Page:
Tuesday, July 13, 2010

Creator or Consumer?

One of the most stinging – meaning the most truthful – critiques of the so-called Blogosphere is that the vast majority of bloggers do not create original content. They may riff off of someone else’s content – commenting on a news article, say – but the “originality” quotient of most blogs is fairly low.

Dilbert creator Scott Adams today ponders the effect modern technology is having on creativity, and poses this series of questions:
Another interesting phenomenon of the iPhone and iPad era is that we are being transformed from producers of content into consumers. With my BlackBerry, I probably created as much data as I consumed. It was easy to thumb-type long explanations, directions, and even jokes and observations. With my iPhone, I try to avoid creating any message that are over one sentence long. But I use the iPhone browser to consume information a hundred times more than I did with the BlackBerry. I wonder if this will change people over time, in some subtle way that isn't predictable. What happens when people become trained to think of information and entertainment as something they receive and not something they create?
We’ve seen, I believe, the answer to that final question in society for at least the last several hundred years. True, modern technology is putting massive amounts of information at our fingertips for instant access, but until there are 48 hours in each day, until we have four-hour work days and until we have computers or smartphones permanently wired to our eyeballs and cerebral cortexes, the amount of information flowing our way means little – we can and do still choose how much of that information to consume.

And we’re still creating scads of stuff, just like Mr. Adams did on his Blackberry.

The bloggers as non-creators argument is funny coming from newspapers, because they function a lot like blogs. Like blogs, they create original content. And, like blogs, they use content from a lot of other sources. Ever heard of the Associated Press? Anyway, back to the topic at hand.

Example: We have a lot of comic books at home. Because they’re there, our kids have them out constantly, poring over them. We also have copies of “Diary of A Wimpy Kid” at home. Cartoons all over the place. They’ve lit a fire under our oldest son. He’ll sit and read the comics for a while, but then put them aside, get out paper and pencil and draw comics of his own. For hours. For much longer than he spends reading comics. He’s producing a lot more than he consumes. It’s not terribly original right now what he produces, but for a ten-year-old kid, he does occasionally have a flash of inspiration that leaves him with an end product that is his, original.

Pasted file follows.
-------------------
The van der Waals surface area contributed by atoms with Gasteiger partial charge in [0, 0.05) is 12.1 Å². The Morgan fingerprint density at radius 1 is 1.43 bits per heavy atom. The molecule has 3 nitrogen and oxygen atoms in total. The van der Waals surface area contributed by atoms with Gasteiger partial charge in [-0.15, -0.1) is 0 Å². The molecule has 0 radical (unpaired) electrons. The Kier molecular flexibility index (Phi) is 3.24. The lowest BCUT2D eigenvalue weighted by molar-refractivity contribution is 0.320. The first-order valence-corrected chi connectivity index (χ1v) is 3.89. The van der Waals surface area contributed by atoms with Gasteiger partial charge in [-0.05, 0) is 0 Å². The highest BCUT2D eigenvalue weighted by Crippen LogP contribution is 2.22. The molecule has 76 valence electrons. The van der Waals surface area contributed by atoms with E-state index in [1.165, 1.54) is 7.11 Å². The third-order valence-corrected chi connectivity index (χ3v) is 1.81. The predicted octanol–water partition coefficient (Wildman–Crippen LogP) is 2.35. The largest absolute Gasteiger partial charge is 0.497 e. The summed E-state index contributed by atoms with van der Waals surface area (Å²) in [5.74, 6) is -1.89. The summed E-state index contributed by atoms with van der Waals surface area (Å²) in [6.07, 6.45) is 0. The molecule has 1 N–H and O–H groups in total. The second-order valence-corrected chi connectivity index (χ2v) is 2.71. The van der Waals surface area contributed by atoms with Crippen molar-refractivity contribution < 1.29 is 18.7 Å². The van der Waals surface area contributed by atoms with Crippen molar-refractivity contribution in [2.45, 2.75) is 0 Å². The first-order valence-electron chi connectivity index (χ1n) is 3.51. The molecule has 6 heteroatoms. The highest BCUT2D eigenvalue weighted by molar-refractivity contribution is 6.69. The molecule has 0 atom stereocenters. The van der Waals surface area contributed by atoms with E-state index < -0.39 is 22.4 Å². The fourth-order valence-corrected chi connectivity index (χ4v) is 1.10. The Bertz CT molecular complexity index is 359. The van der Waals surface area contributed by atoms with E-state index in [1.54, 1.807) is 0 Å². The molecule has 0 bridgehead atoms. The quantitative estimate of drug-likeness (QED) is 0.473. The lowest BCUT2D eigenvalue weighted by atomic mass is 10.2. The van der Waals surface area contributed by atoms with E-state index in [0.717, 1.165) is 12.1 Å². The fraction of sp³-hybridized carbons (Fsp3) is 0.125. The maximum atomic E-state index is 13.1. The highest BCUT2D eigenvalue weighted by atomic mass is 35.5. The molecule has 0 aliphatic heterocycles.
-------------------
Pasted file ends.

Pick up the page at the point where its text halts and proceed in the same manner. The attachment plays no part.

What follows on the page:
If he were not exposed to comics – if he were not consuming them – it’s likely he would not now be a budding creator of comics.

Another example: We have many Legos in the house. Our youngest son is constantly poring over the Lego magazines that come into the house, and, as a result, is constantly asking us to find instructions for him so he can build the latest Lego gadget. We don’t always have the parts he needs. But he improvises. As he consumes information and entertainment, he creates his own versions of the Lego models he wishes to build. And he’s happy as a clam – except when nobody will help him find the parts he wants.

If he were not exposed to information and entertainment coming his way courtesy of the Lego models he doesn’t have, his desire to create would be stunted.

We’re not the robot drones Scott Adams thinks we are. The act of consuming information and entertainment can and does result in the desire to create information and entertainment of our own. Yes, that desire arrives in greater and lesser degrees in people, but the desire does come. That most of the stuff created out there does not become known – is not repeated on the radio, published in a hardcover book or on the Internet somewhere – does not negate the fact that the stuff was created and born in the consumption of other stuff. For many, the information and entertainment consumed act as catalysts for the innate desire we have to create.

The act of creation isn’t limited or stunted by the amount of stuff we consume – but in the amount of time we lend or are allowed to lend to the act of creating.

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